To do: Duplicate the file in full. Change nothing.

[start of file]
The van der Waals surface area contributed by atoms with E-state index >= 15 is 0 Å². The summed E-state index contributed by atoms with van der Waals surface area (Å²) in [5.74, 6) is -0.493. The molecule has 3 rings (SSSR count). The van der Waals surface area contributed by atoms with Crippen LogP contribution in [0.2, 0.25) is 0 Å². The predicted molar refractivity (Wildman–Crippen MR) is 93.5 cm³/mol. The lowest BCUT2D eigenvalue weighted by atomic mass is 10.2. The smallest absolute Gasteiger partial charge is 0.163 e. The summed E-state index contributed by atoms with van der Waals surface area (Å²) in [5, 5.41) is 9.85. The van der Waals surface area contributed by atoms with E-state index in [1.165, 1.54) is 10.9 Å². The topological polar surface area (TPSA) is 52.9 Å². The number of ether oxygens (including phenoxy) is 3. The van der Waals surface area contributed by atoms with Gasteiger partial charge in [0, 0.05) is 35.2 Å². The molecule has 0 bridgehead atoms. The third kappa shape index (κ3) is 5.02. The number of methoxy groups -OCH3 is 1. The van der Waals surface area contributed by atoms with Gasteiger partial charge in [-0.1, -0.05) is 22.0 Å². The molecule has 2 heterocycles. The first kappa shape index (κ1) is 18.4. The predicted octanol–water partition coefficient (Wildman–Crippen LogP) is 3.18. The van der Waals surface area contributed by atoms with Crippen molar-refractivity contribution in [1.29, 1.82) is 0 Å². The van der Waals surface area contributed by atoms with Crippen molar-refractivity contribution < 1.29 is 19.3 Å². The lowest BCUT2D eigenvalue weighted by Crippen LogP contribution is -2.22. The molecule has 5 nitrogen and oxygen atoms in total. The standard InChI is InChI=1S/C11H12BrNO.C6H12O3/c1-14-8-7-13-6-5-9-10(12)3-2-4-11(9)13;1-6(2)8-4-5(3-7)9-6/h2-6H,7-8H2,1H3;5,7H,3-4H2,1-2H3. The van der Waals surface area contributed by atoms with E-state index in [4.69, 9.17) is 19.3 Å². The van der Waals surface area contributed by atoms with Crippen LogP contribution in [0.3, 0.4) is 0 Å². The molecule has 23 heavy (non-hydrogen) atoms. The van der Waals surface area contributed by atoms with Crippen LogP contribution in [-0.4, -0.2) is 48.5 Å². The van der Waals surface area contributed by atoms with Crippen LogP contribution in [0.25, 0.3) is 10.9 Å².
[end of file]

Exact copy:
The van der Waals surface area contributed by atoms with E-state index >= 15 is 0 Å². The summed E-state index contributed by atoms with van der Waals surface area (Å²) in [5.74, 6) is -0.493. The molecule has 3 rings (SSSR count). The van der Waals surface area contributed by atoms with Crippen LogP contribution in [0.2, 0.25) is 0 Å². The predicted molar refractivity (Wildman–Crippen MR) is 93.5 cm³/mol. The lowest BCUT2D eigenvalue weighted by atomic mass is 10.2. The smallest absolute Gasteiger partial charge is 0.163 e. The summed E-state index contributed by atoms with van der Waals surface area (Å²) in [5, 5.41) is 9.85. The van der Waals surface area contributed by atoms with E-state index in [1.165, 1.54) is 10.9 Å². The topological polar surface area (TPSA) is 52.9 Å². The number of ether oxygens (including phenoxy) is 3. The van der Waals surface area contributed by atoms with Gasteiger partial charge in [0, 0.05) is 35.2 Å². The molecule has 0 bridgehead atoms. The third kappa shape index (κ3) is 5.02. The number of methoxy groups -OCH3 is 1. The van der Waals surface area contributed by atoms with Gasteiger partial charge in [-0.1, -0.05) is 22.0 Å². The molecule has 2 heterocycles. The first kappa shape index (κ1) is 18.4. The predicted octanol–water partition coefficient (Wildman–Crippen LogP) is 3.18. The van der Waals surface area contributed by atoms with Crippen molar-refractivity contribution in [1.29, 1.82) is 0 Å². The van der Waals surface area contributed by atoms with Crippen molar-refractivity contribution < 1.29 is 19.3 Å². The lowest BCUT2D eigenvalue weighted by Crippen LogP contribution is -2.22. The molecule has 5 nitrogen and oxygen atoms in total. The standard InChI is InChI=1S/C11H12BrNO.C6H12O3/c1-14-8-7-13-6-5-9-10(12)3-2-4-11(9)13;1-6(2)8-4-5(3-7)9-6/h2-6H,7-8H2,1H3;5,7H,3-4H2,1-2H3. The van der Waals surface area contributed by atoms with E-state index in [4.69, 9.17) is 19.3 Å². The van der Waals surface area contributed by atoms with Crippen LogP contribution in [0.3, 0.4) is 0 Å². The molecule has 23 heavy (non-hydrogen) atoms. The van der Waals surface area contributed by atoms with Crippen LogP contribution in [-0.4, -0.2) is 48.5 Å². The van der Waals surface area contributed by atoms with Crippen LogP contribution in [0.25, 0.3) is 10.9 Å².